I think it’s fair to say that I am not principally known as an interior designer. And yet for the past 15 years or more, one of my discoveries has become a key visual feature of the Technopolis household and has won the approbation of countless visitors – who I don’t believe were being ironic.
It was back in the salad days of Tony Blair that I received a sample of an Oregon Scientific digital clock that projected the time onto a wall or ceiling in big orange numbers in a retro-cool futuristic font. The clock was designed for bedrooms, but the projector was so bright that it worked even in daylight in our reasonably well-lit living room. The only problem was that the layout of the room dictated that the projected numbers hit the sweet spot on the wall at an odd, oblique angle, resulting in the digits appearing tilted. But this slant lent a jaunty look that we liked immediately.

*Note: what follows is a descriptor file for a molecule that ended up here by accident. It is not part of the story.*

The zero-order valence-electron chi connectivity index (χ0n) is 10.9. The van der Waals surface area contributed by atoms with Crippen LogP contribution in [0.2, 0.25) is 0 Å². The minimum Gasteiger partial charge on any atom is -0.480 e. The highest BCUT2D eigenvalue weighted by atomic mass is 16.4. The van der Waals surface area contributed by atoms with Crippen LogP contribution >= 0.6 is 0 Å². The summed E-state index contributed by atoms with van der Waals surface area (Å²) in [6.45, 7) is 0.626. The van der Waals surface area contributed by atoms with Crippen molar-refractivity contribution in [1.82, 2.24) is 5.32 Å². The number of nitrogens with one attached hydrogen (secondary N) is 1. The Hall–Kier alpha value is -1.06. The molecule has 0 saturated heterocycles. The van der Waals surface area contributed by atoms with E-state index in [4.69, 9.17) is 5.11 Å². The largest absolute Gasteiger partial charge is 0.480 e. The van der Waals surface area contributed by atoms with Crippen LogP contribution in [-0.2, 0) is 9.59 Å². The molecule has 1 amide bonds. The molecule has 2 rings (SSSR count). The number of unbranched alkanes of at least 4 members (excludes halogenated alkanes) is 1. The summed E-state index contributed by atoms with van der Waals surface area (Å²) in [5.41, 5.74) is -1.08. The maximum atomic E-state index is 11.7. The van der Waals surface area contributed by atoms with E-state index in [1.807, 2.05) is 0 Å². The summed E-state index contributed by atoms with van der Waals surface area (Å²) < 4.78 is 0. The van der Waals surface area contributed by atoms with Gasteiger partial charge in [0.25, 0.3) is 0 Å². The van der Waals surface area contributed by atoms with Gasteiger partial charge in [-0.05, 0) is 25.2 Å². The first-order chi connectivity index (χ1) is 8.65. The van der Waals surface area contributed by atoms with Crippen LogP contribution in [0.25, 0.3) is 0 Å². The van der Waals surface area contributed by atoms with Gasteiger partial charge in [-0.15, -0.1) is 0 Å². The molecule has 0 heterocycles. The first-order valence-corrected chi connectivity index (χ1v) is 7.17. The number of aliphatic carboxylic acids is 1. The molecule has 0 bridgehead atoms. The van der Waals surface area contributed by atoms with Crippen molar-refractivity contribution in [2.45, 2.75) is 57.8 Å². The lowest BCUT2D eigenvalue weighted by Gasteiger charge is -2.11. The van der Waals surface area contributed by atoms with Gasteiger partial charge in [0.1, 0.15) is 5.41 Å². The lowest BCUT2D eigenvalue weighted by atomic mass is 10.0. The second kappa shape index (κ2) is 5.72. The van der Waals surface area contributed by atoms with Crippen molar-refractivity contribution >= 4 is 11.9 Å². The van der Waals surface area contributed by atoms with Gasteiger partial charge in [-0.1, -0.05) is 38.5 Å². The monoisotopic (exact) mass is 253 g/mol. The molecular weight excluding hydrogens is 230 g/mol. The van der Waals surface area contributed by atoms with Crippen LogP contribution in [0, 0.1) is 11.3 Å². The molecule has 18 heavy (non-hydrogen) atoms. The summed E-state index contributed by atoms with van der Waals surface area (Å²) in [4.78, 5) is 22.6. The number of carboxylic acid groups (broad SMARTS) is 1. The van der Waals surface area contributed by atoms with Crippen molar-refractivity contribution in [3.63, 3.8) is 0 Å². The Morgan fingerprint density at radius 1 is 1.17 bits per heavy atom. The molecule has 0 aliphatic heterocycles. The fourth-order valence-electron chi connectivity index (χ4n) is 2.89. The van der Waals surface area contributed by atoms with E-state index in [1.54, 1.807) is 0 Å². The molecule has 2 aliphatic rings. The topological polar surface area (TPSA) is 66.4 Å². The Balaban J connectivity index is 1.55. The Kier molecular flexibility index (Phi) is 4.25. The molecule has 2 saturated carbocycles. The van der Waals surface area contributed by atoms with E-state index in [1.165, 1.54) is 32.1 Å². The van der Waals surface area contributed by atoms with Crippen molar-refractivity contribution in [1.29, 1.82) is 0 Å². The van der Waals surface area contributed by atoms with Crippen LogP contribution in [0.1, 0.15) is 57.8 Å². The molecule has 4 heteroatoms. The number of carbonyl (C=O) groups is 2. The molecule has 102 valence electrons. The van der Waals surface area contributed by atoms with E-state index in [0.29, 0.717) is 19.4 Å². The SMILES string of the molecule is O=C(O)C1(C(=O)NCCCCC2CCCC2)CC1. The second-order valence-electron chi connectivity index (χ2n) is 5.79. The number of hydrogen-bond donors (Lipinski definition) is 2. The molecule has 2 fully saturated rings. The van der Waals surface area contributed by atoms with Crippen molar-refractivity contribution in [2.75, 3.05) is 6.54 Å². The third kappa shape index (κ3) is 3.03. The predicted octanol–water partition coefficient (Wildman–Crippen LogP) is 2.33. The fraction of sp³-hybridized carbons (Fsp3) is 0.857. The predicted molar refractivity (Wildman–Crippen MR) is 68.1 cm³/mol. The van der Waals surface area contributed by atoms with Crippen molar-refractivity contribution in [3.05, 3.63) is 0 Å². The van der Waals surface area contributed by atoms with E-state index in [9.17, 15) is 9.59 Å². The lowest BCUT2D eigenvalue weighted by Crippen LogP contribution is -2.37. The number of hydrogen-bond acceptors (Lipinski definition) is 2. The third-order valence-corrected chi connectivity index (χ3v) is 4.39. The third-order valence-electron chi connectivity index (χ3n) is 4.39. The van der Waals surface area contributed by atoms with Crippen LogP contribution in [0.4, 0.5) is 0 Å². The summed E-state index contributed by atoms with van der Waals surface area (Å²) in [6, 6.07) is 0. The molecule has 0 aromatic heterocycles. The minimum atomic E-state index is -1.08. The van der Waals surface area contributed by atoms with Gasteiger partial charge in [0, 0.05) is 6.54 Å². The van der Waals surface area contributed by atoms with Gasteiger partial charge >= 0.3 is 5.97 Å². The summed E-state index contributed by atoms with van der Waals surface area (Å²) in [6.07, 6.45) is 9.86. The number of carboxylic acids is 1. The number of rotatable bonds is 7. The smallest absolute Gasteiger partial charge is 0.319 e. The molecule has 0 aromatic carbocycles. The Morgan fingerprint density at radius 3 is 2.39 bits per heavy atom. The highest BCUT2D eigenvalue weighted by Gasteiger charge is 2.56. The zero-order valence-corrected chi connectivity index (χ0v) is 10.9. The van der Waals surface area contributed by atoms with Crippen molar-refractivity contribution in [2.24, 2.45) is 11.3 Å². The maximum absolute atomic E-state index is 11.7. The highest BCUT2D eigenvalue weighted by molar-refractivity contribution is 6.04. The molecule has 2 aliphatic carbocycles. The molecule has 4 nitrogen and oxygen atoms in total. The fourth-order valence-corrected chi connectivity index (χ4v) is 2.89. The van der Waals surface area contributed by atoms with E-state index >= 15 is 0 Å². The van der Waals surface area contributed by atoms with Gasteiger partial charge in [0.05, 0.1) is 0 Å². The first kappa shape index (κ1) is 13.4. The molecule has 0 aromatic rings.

A few years later, the display began to deteriorate and we replaced it with a new, even better Oregon. But recently that too failed and so I ordered another updated model. When it arrived, though, it was flimsy and had no power at all. Endless Googling for potent projector clocks led nowhere, other than to this Oregon device, which is sold more as a projecting weather station – not what we wanted.
However, it actually does the trick very well – and having the outdoor temperature on the wall along with the time and a vaguely accurate barometric-pressure-based weather forecast turns out to be a bit of a bonus. We’ve already come to rely on a quick temperature check before going out and wonder what we ever did without it – the mark of a great gadget. The clock gets its weather data from a remote unit, which needs to be kept outside, but it connects wirelessly and is no bother.
The sole complaint is that Oregon has replaced the retro font with a smaller, more modern one, so the display isn’t as stylish as with its predecessor. But, as Mick Jagger so rightly sings, you can’t always get what you want.